Jack London State Park Visit
Sometimes you just have to get out of the house! Sometimes you have to get out of town! I did. I ran away to the Jack London State Park in Glen Ellen and took a docent led tour of the Cottage Garden.
The park is what remains of the seven ranches referred to as Beauty Ranch that author Jack London and his wife Charmaine purchased beginning in 1905 in The Valley of the Moon. The couple built their dream home, Wolf House, on the property, but shortly before they were to move in it burned to the ground. They lived in the Cottage until 1916 when London died. Charmaine continued to live in the cottage until 1934 when the House of Happy Walls was completed in 1934.
Jack London took up organic gardening while living at Beauty Ranch. He had a vineyard on the property, but there is no mention of him making wine.
The home farm portion of the ranch became a dude ranch between 1944 and 1946. It was operated by Eliza London Shepard, Jack's step sister and ranch manager.
Charmaine died in 1955 and the property was turned over to the State in 1960. In 1997, Jenny Randal took on the job of reviving the Cottage Garden. She remains today and led our tour.
Jenny treated us to a power point presentation of photos going back to the early twentieth century when Jack and Charmaine London created Beauty Ranch. Once Wolf House was destroyed and they were forced to make their home at the Cottage, they created the garden that Jenny has been working on for over fifteen years. Her research is based on photos, correspondence, and writings of the London’s.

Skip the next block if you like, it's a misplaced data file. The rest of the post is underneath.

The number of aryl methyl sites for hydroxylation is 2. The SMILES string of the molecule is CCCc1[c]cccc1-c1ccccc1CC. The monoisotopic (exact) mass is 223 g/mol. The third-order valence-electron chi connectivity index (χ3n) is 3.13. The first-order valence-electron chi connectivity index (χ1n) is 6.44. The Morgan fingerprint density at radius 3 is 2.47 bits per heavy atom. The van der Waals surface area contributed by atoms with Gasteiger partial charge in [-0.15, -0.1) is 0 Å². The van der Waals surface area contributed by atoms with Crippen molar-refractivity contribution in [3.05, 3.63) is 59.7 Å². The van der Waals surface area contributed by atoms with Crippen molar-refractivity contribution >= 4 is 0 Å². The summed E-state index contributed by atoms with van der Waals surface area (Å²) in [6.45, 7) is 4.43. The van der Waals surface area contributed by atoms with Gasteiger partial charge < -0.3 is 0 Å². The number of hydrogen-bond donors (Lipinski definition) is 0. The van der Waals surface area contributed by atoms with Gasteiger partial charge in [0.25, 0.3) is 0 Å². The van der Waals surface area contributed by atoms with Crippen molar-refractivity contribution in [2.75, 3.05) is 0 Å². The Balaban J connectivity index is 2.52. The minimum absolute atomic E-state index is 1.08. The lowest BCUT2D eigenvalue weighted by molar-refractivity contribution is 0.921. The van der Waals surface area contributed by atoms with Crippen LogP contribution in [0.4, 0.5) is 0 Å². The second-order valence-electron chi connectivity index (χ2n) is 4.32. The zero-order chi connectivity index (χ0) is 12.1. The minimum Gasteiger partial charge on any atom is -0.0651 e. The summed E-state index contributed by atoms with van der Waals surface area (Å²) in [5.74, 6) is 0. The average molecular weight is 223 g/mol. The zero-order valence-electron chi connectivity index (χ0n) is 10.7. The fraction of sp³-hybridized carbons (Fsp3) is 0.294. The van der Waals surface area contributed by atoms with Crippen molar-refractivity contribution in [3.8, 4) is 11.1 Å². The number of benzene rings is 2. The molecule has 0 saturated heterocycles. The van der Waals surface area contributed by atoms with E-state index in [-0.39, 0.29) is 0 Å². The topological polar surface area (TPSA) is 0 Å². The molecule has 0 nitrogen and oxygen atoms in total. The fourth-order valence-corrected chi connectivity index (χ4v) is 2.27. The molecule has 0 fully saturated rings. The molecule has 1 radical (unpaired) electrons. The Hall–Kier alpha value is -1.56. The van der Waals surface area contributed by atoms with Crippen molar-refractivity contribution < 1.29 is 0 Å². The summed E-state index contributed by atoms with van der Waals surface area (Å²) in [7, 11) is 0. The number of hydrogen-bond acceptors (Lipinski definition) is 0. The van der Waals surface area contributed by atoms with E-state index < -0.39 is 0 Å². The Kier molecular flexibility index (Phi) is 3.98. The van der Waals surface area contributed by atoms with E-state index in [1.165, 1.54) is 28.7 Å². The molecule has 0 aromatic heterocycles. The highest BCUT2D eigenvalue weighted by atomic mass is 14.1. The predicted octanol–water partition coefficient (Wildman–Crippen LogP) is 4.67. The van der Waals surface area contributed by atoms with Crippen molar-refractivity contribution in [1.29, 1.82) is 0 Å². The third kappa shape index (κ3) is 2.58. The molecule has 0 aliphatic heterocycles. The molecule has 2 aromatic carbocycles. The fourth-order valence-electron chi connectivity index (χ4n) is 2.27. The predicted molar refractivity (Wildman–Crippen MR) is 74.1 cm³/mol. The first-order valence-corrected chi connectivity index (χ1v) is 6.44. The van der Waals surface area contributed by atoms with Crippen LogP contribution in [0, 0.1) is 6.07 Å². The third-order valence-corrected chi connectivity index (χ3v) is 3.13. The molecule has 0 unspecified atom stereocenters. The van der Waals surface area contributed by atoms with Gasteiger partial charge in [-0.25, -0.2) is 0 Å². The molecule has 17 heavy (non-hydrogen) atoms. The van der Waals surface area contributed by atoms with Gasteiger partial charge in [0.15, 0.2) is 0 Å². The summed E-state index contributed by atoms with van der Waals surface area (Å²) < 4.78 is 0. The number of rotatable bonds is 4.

The garden area was surrounded in those days by a snow fence. Perhaps this kept the deer and assorted critters such as bobcat and mountain lions away. The old photos show several large live oak and black locust trees and one huge palm tree adjacent to the garden. Most of the black locust trees are gone, but several young ones remain with the oaks and the even grander palm tree.
A pond was built in the garden and it was surrounded by cannas and Shasta daisies. It was filled with Koi then as it is now.
The daisies may have been a gift from their creator Luther Burbank, another resident of Sonoma County at the time. There are photos of the two men together on the Burbank website, but Jenny does not think the two men were close friends.
The garden that is there today is a "cultural garden" meant to depict what was probably planted there at the time the London's were in residence. If so, the list in a long one and includes many of the plants I have in my own garden. Even before the tour started I made a list of what I saw planted there. I think you will find most of these familiar to you:
yarrow, roses, California poppies, Salvia, daylilies, Clivia, iris, Agapanthus, peony, Nepeta, Bears Breech (Acanthus mollis), society garlic, Euphorbia, rosemary, callas, periwinkle, violets, nasturtium, bamboo, Shasta daisies, Santa Barbara daisies, scented geraniums, Penstemon, agave, ginger, Buddleia, lilac, Pride of Madera, fortnight lilies, lavender, Cistus, verbena, lungwort, nut sedge, California fuchsia, breath of heaven, and Gaillardia.
California poppy. (photo by Jennifer Baumbach)